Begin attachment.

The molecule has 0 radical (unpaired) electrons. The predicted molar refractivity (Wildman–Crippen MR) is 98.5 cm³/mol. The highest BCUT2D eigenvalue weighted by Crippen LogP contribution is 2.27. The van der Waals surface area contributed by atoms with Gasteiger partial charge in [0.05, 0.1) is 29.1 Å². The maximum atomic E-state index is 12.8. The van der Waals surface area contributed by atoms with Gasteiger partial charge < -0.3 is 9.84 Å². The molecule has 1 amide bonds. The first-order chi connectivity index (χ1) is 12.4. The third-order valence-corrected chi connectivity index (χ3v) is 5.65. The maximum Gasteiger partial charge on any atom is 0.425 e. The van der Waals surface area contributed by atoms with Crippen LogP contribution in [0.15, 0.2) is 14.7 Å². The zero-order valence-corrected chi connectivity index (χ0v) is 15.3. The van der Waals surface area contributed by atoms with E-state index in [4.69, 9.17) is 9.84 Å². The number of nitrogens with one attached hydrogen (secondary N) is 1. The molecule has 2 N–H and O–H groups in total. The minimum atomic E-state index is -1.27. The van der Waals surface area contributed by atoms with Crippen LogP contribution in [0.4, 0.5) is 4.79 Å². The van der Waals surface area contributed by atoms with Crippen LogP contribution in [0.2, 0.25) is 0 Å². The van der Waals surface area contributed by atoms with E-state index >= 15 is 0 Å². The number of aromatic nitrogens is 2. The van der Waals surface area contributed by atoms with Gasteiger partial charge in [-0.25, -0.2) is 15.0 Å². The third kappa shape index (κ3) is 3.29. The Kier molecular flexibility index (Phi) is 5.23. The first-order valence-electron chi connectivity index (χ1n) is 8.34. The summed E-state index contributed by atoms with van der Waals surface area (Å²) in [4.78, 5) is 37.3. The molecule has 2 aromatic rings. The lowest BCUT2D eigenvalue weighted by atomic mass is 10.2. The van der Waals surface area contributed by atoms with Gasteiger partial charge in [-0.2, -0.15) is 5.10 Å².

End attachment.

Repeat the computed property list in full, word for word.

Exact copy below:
The molecule has 0 radical (unpaired) electrons. The predicted molar refractivity (Wildman–Crippen MR) is 98.5 cm³/mol. The highest BCUT2D eigenvalue weighted by Crippen LogP contribution is 2.27. The van der Waals surface area contributed by atoms with Gasteiger partial charge in [0.05, 0.1) is 29.1 Å². The maximum atomic E-state index is 12.8. The van der Waals surface area contributed by atoms with Gasteiger partial charge < -0.3 is 9.84 Å². The molecule has 1 amide bonds. The first-order chi connectivity index (χ1) is 12.4. The third-order valence-corrected chi connectivity index (χ3v) is 5.65. The maximum Gasteiger partial charge on any atom is 0.425 e. The van der Waals surface area contributed by atoms with Crippen LogP contribution in [0.15, 0.2) is 14.7 Å². The zero-order valence-corrected chi connectivity index (χ0v) is 15.3. The van der Waals surface area contributed by atoms with E-state index in [4.69, 9.17) is 9.84 Å². The number of nitrogens with one attached hydrogen (secondary N) is 1. The molecule has 2 N–H and O–H groups in total. The minimum atomic E-state index is -1.27. The van der Waals surface area contributed by atoms with Crippen LogP contribution in [0.4, 0.5) is 4.79 Å². The van der Waals surface area contributed by atoms with Crippen LogP contribution in [0.2, 0.25) is 0 Å². The van der Waals surface area contributed by atoms with E-state index >= 15 is 0 Å². The number of aromatic nitrogens is 2. The van der Waals surface area contributed by atoms with Gasteiger partial charge in [-0.25, -0.2) is 15.0 Å². The third kappa shape index (κ3) is 3.29. The Kier molecular flexibility index (Phi) is 5.23. The first-order valence-electron chi connectivity index (χ1n) is 8.34. The summed E-state index contributed by atoms with van der Waals surface area (Å²) in [4.78, 5) is 37.3. The molecule has 2 aromatic rings. The lowest BCUT2D eigenvalue weighted by atomic mass is 10.2. The van der Waals surface area contributed by atoms with Gasteiger partial charge in [-0.2, -0.15) is 5.10 Å².